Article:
Please use this identifier to cite or link to this item:
Title: Smoking attenuates regular aerobic exercise benefits to episodic free recall immediately following strenuous physical activity
Authors: Bunce, D
Hays, K
Pring, L
Issue Date: 2004
Publisher: Wiley
Citation: Applied Cognitive Psychology. 18 (2) 223-231, Mar 2004
Abstract: The present study was designed to evaluate the extent to which free recall performance is influenced by competing demands on physiological resources dependent on blood-oxygen levels. Fifty-six healthy young adults (mean age=20 years) were allocated to groups (n1-4=14) according to their level of exercise (more than 6 h aerobic exercise per wk, or sedentary[Note 1][Here sedentary refers to individuals with no regular exercise routines].) and smoking (more than 10 cigarettes per day, or none) behaviour. Participants performed two free recall tasks, one under normal physically inactive conditions and the other immediately following strenuous physical exertion (a step-up test for 2 min). We predicted that recall would suffer following strenuous physical activity among smoking aerobic exercisers. We reasoned this would be due to the oxygen-carrying capacity of the blood being compromised in this group by higher levels of smoking-related carbon monoxide in the blood stream. The results supported this prediction. We interpret our findings according to a resource model of cognitive function, mediated by physiological mechanisms.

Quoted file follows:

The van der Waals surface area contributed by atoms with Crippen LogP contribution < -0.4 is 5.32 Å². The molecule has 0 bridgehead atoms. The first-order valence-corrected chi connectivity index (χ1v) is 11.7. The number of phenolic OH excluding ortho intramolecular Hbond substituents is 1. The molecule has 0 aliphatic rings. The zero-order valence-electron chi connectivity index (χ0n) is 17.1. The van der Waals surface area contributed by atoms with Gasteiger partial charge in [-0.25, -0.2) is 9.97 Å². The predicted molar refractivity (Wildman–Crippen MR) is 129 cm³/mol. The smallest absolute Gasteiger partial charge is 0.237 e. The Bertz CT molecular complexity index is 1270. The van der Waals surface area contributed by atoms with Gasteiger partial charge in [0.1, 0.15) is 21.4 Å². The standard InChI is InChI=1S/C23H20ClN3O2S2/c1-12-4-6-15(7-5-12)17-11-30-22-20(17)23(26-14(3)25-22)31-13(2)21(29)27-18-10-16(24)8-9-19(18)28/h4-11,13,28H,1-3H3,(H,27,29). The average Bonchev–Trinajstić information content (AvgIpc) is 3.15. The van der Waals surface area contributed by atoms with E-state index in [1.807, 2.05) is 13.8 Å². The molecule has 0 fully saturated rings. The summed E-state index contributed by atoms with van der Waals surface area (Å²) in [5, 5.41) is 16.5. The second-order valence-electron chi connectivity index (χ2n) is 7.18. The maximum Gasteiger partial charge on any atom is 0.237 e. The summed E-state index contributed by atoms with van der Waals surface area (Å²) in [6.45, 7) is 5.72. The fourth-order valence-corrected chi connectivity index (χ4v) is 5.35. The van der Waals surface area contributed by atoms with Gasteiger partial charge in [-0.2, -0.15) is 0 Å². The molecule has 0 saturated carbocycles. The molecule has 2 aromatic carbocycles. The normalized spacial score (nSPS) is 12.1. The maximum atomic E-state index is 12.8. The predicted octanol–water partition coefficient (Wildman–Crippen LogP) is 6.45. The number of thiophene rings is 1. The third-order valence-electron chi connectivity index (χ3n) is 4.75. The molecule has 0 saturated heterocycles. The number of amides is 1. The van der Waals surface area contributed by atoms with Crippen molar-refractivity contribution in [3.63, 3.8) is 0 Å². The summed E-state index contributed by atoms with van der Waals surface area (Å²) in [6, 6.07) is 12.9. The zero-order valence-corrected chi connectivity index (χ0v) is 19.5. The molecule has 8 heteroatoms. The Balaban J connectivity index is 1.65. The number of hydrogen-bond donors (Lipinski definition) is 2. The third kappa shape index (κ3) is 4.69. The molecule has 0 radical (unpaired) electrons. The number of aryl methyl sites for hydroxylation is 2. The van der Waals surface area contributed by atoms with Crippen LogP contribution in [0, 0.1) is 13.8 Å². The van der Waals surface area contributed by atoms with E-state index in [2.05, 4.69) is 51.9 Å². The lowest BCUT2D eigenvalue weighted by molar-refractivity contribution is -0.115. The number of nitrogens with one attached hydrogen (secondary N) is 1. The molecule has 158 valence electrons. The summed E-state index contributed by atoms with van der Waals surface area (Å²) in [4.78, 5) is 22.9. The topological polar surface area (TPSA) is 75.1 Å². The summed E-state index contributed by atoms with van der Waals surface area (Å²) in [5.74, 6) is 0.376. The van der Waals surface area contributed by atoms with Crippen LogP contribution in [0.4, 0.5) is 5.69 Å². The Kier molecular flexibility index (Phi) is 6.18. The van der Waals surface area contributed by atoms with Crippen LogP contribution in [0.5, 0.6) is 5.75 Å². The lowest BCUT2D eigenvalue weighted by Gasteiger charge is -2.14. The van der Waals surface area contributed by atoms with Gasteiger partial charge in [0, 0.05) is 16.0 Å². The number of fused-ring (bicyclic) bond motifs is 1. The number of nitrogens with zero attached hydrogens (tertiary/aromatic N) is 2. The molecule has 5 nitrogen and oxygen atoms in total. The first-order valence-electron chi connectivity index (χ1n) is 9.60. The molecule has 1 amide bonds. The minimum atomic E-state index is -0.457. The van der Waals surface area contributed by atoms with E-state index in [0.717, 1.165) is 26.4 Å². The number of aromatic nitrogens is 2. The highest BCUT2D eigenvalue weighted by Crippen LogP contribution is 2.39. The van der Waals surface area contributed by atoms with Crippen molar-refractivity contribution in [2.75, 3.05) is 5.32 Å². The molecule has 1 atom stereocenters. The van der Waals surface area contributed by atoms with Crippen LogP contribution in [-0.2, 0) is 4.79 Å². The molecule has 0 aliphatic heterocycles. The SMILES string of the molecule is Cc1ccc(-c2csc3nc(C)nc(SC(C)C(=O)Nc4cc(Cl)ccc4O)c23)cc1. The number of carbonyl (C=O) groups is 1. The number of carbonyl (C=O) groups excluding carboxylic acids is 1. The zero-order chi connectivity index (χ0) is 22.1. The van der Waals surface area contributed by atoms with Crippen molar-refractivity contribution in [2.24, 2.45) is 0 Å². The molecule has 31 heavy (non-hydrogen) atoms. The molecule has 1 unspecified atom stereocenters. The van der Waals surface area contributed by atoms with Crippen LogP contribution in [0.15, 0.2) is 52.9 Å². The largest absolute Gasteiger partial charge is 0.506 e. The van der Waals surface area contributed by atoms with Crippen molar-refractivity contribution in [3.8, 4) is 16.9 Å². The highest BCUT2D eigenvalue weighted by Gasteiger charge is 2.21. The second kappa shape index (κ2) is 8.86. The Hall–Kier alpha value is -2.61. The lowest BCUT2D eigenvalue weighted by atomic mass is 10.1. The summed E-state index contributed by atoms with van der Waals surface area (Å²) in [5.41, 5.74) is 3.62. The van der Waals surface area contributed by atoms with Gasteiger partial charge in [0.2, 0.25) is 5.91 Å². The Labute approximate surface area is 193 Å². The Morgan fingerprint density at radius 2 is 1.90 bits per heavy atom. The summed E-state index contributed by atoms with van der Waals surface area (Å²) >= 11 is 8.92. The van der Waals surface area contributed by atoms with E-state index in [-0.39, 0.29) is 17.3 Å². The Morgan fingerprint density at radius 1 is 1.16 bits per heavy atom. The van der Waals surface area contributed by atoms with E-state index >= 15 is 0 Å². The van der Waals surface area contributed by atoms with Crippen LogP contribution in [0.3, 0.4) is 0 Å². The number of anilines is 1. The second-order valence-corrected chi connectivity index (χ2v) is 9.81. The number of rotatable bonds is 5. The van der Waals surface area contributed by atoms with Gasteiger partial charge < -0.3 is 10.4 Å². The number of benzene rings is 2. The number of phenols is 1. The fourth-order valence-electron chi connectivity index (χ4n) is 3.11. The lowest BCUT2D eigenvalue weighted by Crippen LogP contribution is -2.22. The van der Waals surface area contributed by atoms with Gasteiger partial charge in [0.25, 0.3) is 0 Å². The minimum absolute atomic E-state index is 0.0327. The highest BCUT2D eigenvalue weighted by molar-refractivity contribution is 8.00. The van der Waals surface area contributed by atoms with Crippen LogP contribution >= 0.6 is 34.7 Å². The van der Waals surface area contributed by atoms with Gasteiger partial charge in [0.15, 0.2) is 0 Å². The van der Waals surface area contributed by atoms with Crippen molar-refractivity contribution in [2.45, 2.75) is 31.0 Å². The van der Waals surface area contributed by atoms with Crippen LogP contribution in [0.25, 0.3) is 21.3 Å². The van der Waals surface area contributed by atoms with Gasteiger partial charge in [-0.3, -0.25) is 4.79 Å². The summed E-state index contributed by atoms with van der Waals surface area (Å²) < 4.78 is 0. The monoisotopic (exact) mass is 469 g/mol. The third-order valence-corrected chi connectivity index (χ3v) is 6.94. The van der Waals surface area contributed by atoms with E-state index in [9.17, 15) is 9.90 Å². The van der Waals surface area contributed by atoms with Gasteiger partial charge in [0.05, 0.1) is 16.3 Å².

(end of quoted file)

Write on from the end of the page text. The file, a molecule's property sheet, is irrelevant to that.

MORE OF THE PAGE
Appears in Collections:Psychology
Dept of Life Sciences Research Papers

Files in This Item:
File Description SizeFormat 
Article.txt255 BTextView/Open

Items in BURA are protected by copyright, with all rights reserved, unless otherwise indicated.